Napoleon's Roads

Napoleon's Roads by David Brooks

Book: Napoleon's Roads by David Brooks Read Free Book Online
Authors: David Brooks
are seated on her left. Aldo touches her cheek tenderly – brushes it, rather, with the edge of his hand – then leans over, kisses her on the forehead. It is the first time I have ever seen him kiss her.
    ~
    I am still thinking about the cat. A lingering image on the mind’s retina. A dying glow. You look into the light – at some lit object – and then close your eyes, and the light, the shape of the object is still there, blurred at the edges, its features lost; some force emanating from within. Except that in this case it was not light. Was, and was not. Is not. A tunnel vision. A vortex down which, since it happened, I am always falling yet never seeming nearer or farther away. A kind of vertigo. And the mountains today like great waves there on the horizon, about to engulf us.
    ~
    The old lady died on the Tuesday. Sad, but no great surprise. I’d heard her from the rooms below, for six weeks or more, shouting, calling out names, lost in the corridors of herself. Long days of silence and then it would break out again. She would. I don’t know what brought it on. The wind maybe. Or some weather inside her. Katia told me of her death almost matter-of-factly as I was talking with Igor on the balcony. There’d been a phone call in her study, and she came out. ‘Nona just died,’ she said, ‘at the hospital a few minutes ago. That was my father. He’s there.’ And we went on with our day, tentatively, not knowing what else to do, waiting for something to arrive, to break.
    ~
    A nausea, perhaps. The overwhelming weight of being. But also something more, surely. The heart was wrenched , as if something had prised it open. The opposite of nausea. Not closed in by things, but offered them, in their depth. Or drawn by them, rushed into them. As if one were being sucked out of oneself. A force. A kind of gravity. The cat at its centre, there in the boot-room.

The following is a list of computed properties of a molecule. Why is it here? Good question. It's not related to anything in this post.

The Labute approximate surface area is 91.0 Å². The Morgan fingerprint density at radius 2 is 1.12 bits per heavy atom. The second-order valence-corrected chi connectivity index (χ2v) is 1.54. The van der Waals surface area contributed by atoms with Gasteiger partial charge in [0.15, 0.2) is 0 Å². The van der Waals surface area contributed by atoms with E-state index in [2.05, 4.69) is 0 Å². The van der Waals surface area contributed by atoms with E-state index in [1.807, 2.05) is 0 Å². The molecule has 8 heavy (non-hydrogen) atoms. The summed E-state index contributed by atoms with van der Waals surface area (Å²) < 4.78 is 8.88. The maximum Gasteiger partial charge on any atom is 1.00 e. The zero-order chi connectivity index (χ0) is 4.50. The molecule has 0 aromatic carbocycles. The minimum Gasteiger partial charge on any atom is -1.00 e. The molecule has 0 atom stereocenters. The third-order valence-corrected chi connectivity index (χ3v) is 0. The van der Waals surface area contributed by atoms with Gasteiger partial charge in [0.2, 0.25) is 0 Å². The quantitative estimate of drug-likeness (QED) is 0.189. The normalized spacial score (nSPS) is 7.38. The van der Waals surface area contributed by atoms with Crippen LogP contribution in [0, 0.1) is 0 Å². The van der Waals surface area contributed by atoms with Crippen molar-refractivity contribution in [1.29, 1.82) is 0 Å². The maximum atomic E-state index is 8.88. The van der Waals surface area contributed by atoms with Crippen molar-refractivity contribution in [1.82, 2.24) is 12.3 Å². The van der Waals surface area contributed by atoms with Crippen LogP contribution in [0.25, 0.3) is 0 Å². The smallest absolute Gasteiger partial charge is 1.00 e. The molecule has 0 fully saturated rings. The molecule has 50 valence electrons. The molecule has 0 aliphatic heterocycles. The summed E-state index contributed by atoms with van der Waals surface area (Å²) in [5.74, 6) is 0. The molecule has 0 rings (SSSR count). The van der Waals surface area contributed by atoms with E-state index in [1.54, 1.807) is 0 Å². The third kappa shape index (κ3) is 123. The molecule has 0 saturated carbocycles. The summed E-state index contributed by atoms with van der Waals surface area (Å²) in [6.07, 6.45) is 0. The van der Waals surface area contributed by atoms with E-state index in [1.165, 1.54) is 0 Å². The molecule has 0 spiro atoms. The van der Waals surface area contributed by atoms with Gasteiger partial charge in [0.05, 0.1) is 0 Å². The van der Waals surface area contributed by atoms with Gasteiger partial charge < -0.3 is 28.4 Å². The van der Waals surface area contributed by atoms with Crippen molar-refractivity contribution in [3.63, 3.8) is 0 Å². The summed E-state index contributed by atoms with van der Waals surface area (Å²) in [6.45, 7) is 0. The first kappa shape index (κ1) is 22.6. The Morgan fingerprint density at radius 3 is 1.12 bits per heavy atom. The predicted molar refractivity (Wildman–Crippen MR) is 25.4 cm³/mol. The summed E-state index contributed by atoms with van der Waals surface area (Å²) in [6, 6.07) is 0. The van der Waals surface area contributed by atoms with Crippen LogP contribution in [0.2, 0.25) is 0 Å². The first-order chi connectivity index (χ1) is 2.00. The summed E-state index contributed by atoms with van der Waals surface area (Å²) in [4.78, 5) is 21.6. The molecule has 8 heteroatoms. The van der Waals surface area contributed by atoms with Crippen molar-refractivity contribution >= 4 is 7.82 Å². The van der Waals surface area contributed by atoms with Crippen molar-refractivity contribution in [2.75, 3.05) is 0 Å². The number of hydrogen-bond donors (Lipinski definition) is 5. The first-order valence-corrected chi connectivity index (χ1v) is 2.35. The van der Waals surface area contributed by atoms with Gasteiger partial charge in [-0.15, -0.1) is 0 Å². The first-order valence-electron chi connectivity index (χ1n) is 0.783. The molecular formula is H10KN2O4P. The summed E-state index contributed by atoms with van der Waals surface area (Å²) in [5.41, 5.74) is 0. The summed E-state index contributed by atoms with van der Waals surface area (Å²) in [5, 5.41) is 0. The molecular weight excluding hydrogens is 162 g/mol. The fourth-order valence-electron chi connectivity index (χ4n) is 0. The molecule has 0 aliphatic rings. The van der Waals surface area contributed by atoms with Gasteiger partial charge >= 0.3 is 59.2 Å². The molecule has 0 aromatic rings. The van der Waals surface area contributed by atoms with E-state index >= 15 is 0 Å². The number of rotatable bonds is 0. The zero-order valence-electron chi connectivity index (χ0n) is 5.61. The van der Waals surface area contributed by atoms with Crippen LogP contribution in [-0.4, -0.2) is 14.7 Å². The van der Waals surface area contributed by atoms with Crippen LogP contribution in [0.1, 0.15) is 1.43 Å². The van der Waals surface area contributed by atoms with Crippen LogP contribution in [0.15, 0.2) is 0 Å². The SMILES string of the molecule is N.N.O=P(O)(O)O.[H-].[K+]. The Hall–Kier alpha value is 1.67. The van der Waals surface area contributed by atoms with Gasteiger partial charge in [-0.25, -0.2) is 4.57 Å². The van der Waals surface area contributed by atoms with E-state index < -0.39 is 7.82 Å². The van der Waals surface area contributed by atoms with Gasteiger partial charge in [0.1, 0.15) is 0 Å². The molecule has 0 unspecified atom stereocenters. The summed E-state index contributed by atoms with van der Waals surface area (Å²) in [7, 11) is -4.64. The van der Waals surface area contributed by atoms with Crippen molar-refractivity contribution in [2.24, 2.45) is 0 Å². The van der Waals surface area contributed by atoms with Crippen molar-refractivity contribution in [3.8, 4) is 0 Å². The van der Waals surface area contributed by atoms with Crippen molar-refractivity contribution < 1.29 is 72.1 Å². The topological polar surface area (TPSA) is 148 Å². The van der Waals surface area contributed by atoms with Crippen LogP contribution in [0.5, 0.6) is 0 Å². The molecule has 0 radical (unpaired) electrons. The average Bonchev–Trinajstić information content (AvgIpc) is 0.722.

~
    At Alex’s, while we talked at the table inside, our chairs angled towards the French doors so that we could see the view, the cats came, four, with a fifth somewhere off in the forest – dying, Jacqueline said. All of them were scrawny, under-nourished. Jacqueline fed them but they never fattened. Village cats. Worm-ridden probably. Katia always annoyed that Alex and Jacqueline didn’t pay them more attention, offer more affection, see their condition. Katia rescued a white kitten two years ago, bonded with her instantly on the lawn, took her home. In twenty-four months she’s become sleek, independent, strong. Bianca. At the window, late at night, while I read. Waiting for entrance. ‘That one’s Bianca’s mother,’ Jacqueline says, pointing out a gaunt, long-haired tabby, oldest of the four. Looking as if she might be dying too. ‘No,’ says Jacqueline, reading our minds, ‘She has always looked like that.’ So many cats in these villages. You’d think they were the inhabitants, not humans.
    ~
    This late afternoon – this late afternoon and on into the evening – I have watched a mass of clouds gather in the north-east and darken to a deep bruise-purple, and felt the pressure mounting within them, electrical, torrential. Couldn’t it be like that? The Outside? And now, just moments ago, the first lightning. A crack. A fissure in the sky.
    ~
    Igor left, in any case, not knowing what to do. I waited for Aldo to return from the hospital, anticipating his grief. But when he came back he put the car away, went into the downstairs kitchen for a while, then came out and went down to the fields. Perhaps he was sobbing down there. I don’t know. And as to what Katia was feeling, there are times I can’t tell that either, especially when it comes to family. Her grandmother hated cats. And Katia had claimed to hate her grandmother for hating them.
    ~
    You carry such things around with you. I was sitting on the terrace of that strange hotel a hundred kilometres

Similar Books

Vanishing Act

John Feinstein

Losing Track

Trisha Wolfe

A Killing Karma

Geraldine Evans

Prism

Faye Kellerman

The Doctor's Undoing

Gina Wilkins

The Night Cafe

Taylor Smith

Jack Tumor

Anthony McGowan